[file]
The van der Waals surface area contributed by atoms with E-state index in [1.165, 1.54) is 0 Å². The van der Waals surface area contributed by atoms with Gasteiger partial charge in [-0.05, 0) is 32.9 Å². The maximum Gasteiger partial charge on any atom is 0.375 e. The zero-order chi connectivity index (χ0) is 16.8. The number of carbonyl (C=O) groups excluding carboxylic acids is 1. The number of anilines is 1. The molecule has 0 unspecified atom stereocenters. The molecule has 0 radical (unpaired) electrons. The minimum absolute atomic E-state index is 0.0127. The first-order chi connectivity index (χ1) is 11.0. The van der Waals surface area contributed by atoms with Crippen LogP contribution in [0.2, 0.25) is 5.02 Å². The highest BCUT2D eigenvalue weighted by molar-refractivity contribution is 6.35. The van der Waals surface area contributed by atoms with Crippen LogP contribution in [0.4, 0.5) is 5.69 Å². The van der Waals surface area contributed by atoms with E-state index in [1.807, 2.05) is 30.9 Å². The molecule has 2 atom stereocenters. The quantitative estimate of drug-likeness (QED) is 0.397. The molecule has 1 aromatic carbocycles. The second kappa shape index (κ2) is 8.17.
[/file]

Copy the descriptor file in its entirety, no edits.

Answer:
The van der Waals surface area contributed by atoms with E-state index in [1.165, 1.54) is 0 Å². The van der Waals surface area contributed by atoms with Gasteiger partial charge in [-0.05, 0) is 32.9 Å². The maximum Gasteiger partial charge on any atom is 0.375 e. The zero-order chi connectivity index (χ0) is 16.8. The number of carbonyl (C=O) groups excluding carboxylic acids is 1. The number of anilines is 1. The molecule has 0 unspecified atom stereocenters. The molecule has 0 radical (unpaired) electrons. The minimum absolute atomic E-state index is 0.0127. The first-order chi connectivity index (χ1) is 11.0. The van der Waals surface area contributed by atoms with Crippen LogP contribution in [0.2, 0.25) is 5.02 Å². The highest BCUT2D eigenvalue weighted by molar-refractivity contribution is 6.35. The van der Waals surface area contributed by atoms with Crippen LogP contribution in [0.4, 0.5) is 5.69 Å². The van der Waals surface area contributed by atoms with E-state index in [1.807, 2.05) is 30.9 Å². The molecule has 2 atom stereocenters. The quantitative estimate of drug-likeness (QED) is 0.397. The molecule has 1 aromatic carbocycles. The second kappa shape index (κ2) is 8.17.